My least favorite part would be the mid-winter 3 AM wake up. The combination of long days and complex problems can leave us pretty exhausted by the end of the season.

SD: What’s the biggest challenge you face?
NC: I am going to break this down into two parts: The biggest challenge I have is communication. Our primary goal is to effectively convey the risks associated with backcountry travel amid constantly fluctuating conditions in complex terrain. We synthesize all the data into a comprehensive avalanche forecast, with the goal of painting a complete picture in few words. We’re compiling and managing so much information to help people make better decisions when having fun in the snow.

But as far as being a female in the industry, my biggest challenge is finding female mentors. Part of the reason I wanted to come to work with the UAC in Utah was the mentorship; the group here is phenomenal. Yes, it is an intimidating field; it can be hard to gain respect and feel competent. I’ve been really fortunate to have great mentors, both male and female. To find strong female mentors, I found I had to actively seek them out. This is the hurdle within the industry simply because there are just fewer women in leadership positions.

SD: Thanks to the coronavirus, it seems likely that more people will be taking to the backcountry this coming season. What advice to you have for them?
NC: The UAC’s Know Before You Go workshops are an excellent first stepping stone. They are now offered all across the country, as well as internationally. Most educational providers also offer refresher courses and free lectures. If you’re keen to spend more time in the backcountry, the UAC has a 3-hour Backcountry 101 course with a full day in the field with an educator. Most avalanche centers are beginning to provide more of these stepping stone classes, something between a lecture and a Level 1. The next step would be a more in-depth 3-day Avalanche Level 1 course. Educational programming focuses on terrain choice, developing companion rescue skills, basic snow science, and more. The UAC also offers free online virtual learning modules, which could be very helpful in this weird time we’re having.

SD: So what’s your gear set up like?  Any gear picks or suggestions for backcountry skiing?
NC: I have a few different set-ups depending on the time of the year, conditions, and where I’m skiing. I always run the Dynafit Hoji Pro boot. I’ve found that comfort and warmth is more important to me than being light and fast. As for skis, I spend most days on a 99 underfoot lightweight ski, but also rotate in an 87 and a 112, depending on conditions. The two things that I never leave home without is my OR Sunhoody, and my Smith Longfin Sunglasses. I like to have a lightweight hood and sun protection no matter the conditions, and I always have sunglasses to protect my eyes.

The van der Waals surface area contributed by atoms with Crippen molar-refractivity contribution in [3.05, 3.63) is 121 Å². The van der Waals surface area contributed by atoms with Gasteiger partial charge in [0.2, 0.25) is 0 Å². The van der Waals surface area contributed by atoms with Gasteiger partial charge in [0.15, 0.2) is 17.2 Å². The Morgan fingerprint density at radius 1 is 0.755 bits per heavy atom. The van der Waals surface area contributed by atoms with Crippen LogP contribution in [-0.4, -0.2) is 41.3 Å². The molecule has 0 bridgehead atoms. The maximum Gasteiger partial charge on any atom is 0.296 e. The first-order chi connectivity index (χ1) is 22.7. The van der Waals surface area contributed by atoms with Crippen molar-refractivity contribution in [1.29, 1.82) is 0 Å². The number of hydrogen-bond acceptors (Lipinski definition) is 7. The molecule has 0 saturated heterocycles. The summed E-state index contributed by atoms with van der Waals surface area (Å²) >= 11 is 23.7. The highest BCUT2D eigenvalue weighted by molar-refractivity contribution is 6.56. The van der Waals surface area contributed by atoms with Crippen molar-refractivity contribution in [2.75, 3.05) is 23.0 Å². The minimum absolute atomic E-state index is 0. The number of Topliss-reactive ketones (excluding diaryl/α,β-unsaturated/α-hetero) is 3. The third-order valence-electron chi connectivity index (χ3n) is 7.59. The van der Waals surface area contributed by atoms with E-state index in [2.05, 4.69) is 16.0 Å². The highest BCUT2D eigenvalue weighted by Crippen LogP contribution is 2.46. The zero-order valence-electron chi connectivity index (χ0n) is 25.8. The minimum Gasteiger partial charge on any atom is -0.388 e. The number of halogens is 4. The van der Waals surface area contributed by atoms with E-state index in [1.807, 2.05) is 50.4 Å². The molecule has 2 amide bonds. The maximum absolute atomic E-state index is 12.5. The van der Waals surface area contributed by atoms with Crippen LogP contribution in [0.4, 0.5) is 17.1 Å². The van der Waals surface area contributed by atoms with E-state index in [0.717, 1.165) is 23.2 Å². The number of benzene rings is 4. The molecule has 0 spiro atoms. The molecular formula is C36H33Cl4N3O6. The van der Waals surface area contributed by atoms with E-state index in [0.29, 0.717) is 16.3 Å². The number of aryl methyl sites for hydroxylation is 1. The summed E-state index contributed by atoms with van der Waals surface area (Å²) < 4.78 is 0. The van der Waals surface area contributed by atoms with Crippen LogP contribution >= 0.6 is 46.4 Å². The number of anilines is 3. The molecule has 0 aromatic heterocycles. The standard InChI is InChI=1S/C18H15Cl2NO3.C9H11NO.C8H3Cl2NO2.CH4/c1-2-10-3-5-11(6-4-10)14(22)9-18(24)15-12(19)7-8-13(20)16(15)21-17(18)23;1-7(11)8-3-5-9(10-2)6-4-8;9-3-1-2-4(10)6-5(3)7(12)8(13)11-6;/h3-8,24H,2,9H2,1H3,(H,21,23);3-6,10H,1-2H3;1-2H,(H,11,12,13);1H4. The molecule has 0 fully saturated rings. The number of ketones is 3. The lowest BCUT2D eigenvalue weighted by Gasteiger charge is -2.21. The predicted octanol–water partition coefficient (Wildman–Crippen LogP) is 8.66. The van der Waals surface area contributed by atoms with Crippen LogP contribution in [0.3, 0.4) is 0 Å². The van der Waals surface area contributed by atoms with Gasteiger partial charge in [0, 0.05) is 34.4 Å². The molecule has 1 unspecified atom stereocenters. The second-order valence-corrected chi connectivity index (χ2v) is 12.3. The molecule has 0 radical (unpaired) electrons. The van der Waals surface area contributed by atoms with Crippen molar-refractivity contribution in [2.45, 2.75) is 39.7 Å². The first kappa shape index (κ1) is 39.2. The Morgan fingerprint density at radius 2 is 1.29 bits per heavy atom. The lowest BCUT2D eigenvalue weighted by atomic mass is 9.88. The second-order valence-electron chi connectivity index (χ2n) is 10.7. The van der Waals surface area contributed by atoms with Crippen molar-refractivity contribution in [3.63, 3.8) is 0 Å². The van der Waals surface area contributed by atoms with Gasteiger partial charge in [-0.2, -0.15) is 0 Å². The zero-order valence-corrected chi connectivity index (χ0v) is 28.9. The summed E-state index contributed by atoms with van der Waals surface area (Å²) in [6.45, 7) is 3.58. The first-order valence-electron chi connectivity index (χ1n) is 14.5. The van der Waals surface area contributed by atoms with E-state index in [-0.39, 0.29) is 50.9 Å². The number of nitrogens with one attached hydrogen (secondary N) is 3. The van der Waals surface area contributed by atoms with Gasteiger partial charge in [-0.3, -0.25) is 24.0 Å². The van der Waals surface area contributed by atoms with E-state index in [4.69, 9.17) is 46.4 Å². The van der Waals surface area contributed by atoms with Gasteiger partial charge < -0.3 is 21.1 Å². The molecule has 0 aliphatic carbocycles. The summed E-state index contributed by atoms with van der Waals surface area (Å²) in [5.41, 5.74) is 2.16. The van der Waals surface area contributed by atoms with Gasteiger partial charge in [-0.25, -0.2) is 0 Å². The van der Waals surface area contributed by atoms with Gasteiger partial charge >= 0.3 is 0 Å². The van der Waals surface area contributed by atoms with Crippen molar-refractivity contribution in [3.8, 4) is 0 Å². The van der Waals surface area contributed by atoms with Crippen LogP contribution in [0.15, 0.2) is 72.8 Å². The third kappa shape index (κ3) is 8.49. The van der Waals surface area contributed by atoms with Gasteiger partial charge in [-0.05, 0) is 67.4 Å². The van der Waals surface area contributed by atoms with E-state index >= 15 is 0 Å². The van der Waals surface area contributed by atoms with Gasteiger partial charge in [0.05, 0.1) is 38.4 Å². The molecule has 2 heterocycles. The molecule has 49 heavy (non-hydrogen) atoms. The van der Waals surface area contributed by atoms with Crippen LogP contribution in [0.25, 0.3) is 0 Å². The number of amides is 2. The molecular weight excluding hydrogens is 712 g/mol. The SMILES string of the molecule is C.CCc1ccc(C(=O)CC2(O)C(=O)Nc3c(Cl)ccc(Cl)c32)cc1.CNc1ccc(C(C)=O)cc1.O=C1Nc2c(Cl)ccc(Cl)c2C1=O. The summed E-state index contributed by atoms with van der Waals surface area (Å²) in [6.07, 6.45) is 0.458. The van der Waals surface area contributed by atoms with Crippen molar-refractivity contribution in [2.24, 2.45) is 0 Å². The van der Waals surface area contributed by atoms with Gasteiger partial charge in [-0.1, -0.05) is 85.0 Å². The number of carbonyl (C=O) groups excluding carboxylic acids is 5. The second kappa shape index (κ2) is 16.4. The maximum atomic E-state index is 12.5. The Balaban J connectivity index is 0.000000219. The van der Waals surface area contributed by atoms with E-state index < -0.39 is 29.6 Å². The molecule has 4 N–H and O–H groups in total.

As for folks getting into the backcountry, I would say getting something affordable is great for almost anything other than avalanche rescue equipment. When it comes to avalanche rescue gear, like your beacon, shovel, and probe, buying new is important. Beyond that, it just comes down to using the gear you learned on and find most efficient. I’ve always been a big fan of the pieps/BD beacons. I find they’re very user friendly and have a good long range.

SD: Do you ski inbounds? If so, what’s your favorite resort and why?
NC: I do ski inbounds! We work very closely with the ski resorts. A good amount of our forecasting data comes directly from ski patrollers and also backcountry users who submit observations on our website. We interface daily with resorts to discuss avalanche activity, temperatures, weather, and wind. This additional information helps us better illuminate the threat of avalanches in Utah’s mountains.

Outside of just interfacing with the resorts, I also enjoy getting out on them on forecast afternoons — or days off. I’m still getting to know each Utah resort well, so I’ll check back in a few years!

SD: What advice do you have for women who want to work in the outdoors?
NC: Apply for all the jobs and opportunities! As women, we tend to not apply fot things until we have 110% of the requirements, and that often leaves the applicant full of males who might have maybe 85% of the requirements. We have to get more women in leadership and mentorship roles, as well as in the application pools to begin seeing a change in the industry. Also, if you see women in these leadership and mentorship roles, reach out to them! They’d be happy to help.